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By Adrienne Harvey, SrPCC, RKC-II, CK-FMS
The kettlebell is a really good tool for my athletes, especially since I work with a lot of baseball players now. We don’t do any Olympic lifts with the baseball players, so kettlebell swings and one-arm kettlebell swings give me another way to incorporate speed and power—while reducing the risk of wrist and shoulder injuries.
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At 18, I went to Brunel University in West London as a footballer. But basically, I wasn’t doing well on the team, and wasn’t shown a lot of love from the coach. So, I wanted to find a sport where I could take the performance into my own hands. I enjoyed athletics through my school years, but had always been involved in team sports. Since the University had a good track program, as soon as football wasn't working out, I started with track. We had a really good group and coach—I fell in love with
I used to train at Rob Miller’s gym. Last fall he called to tell me about a kettlebell competition, and to see if I would be interested in joining. He said it was coming up soon, but he could add me to a team. I wanted to try something different, so I said yes.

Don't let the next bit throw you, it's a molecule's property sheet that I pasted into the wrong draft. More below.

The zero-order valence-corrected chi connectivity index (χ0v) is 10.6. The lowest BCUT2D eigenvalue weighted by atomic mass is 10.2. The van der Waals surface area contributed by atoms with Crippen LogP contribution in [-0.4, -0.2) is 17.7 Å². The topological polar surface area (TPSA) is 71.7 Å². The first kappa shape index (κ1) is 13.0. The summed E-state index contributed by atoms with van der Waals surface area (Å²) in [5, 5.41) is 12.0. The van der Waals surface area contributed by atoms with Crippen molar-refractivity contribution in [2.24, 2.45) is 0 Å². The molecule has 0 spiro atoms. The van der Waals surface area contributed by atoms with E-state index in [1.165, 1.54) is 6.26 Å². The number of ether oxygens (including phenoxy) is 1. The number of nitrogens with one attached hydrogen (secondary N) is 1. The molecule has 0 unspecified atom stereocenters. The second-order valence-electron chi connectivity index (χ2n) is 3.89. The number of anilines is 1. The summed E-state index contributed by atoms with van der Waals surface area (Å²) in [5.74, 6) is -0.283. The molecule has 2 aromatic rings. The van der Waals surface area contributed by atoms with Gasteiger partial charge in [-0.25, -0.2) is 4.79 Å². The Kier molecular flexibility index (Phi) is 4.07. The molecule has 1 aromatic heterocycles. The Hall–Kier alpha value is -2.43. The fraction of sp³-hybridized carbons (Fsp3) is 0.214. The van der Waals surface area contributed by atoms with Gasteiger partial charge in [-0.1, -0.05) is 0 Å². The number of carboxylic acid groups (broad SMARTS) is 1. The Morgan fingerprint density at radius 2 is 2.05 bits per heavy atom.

Eventually, I learned to step back even further within the basics. Now I really appreciate teaching the first steps to my beginner clients, because those were the same first steps that worked for me, too.
In bobsled, I learned really quickly that people noticed when I showed up every day on time (or early), brought my best, did what was asked of me at a high level, and practiced and trained every day. Back in 2005, I was kind of fighting for my life with bobsled—it was a cutthroat pre-Olympic year.
A kettlebell doesn’t lie. As silly as it sounds, you have to respect it, and you need to have full body awareness. If you want to get the full, safe benefits of the kettlebell, you must learn to understand your body.
Generally, my job as a Federal Law Enforcement Officer spans everything from sitting at a desk typing reports to serving arrest and search warrants to get criminals off the street. In order to become a federal law enforcement fitness training coordinator, I went though the certification course at the federal law enforcement training center several years ago.
I’ve been a dancer my entire life. I started when I was two because my mom thought it was cute. As the youngest of five children—I was 13 years behind my last brother—my mom also probably wanted me out of the house! I was primarily a ballet dancer until I went to school at Julliard where I had more of a contemporary dance focus.
I’ve been interested in bodyweight exercise and calisthenics more lately and I have never really worked with it. While we had gymnastics classes in middle school and high school, I was kind of good, but I was never really good. And while I did gymnastics when I was small, I never really thrived in it.
I have been involved with fitness ever since I was really little. As a teenager, I competed on a national level as an artistic roller skater. After I quit at age 17—and after a couple months of doing nothing—I realized that I needed physical activity to be myself. So, I started going to the gym.